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Check Out The Malaysia Pavilion At Expo 2020 Dubai

By Hijjas Architects + Planners, it presents an eloquent vision in timber designed with net zero carbon in mind.

Recent World Expos have been watershed moments in Malaysia Pavilion design.

Liberated from conservative determinism that shackled previous iterations, these new constructs by premier practice Hijjas Architects + Planners are without a doubt of the era’s zeitgeist.

And at an expo touted to be the most sustainable ever, the firm has contrived to deliver its most eco-sensitive building yet.  


Both 2015 and 2020 national pavilions were competition-winning designs – the former a design-and-build project, the latter architecturally driven – that drew inspiration from Malaysia’s native rainforests.

Compared to the figurative seed-like forms of the 2015 pavilion, this year’s design is conceptually metaphorical.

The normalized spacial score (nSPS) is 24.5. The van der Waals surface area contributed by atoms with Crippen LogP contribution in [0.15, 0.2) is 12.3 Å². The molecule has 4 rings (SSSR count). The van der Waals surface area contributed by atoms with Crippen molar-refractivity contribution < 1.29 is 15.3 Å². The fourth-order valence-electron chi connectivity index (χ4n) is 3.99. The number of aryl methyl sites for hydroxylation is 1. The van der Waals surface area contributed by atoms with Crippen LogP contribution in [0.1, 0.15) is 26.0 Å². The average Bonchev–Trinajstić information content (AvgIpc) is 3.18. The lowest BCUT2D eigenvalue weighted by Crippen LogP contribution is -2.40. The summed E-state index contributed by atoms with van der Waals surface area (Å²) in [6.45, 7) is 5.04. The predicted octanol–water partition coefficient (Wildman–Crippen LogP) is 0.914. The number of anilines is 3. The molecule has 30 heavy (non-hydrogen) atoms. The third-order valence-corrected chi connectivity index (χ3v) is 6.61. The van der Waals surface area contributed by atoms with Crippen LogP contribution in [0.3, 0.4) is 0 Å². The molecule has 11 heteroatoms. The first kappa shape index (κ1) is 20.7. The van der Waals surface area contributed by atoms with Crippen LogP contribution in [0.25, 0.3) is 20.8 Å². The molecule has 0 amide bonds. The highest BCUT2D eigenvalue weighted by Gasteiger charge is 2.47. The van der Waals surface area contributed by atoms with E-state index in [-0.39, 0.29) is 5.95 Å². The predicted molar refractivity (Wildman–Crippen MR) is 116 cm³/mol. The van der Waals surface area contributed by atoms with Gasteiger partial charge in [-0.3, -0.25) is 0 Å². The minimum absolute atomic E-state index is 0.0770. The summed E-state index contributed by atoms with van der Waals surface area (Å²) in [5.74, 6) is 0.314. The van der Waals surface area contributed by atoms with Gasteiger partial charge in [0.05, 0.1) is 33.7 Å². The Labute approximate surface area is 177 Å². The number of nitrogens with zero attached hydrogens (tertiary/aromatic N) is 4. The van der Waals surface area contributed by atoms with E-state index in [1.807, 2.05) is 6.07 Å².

“The client (Malaysian Green Technology and Climate Change Centre) had in the competition given a comprehensive brief with a core theme of energising sustainability. We worked with that and created a narrative of a canopy of trees,” explains the firm’s director Serina Hijjas.

Poised above a lower ground level, the three-storey pavilion is an elevated mass of interlocked objects, appearing suspended in mid-air courtesy of slender pilotis.

Expands Serina on their concept, “What immediately informed us was the site’s rectangular proportions.

“We could have easily built a box, but at the back of our minds we wanted something lightweight, something organic.

“So to have these forms elevated reinforces the idea of a building that touches the ground lightly, a lot like the rainforest canopy sitting high above the forest floor.”

To read the rest of the story, purchase and download a digital copy of Issue 122: December 2021.

Nizar Musa
23 December 2021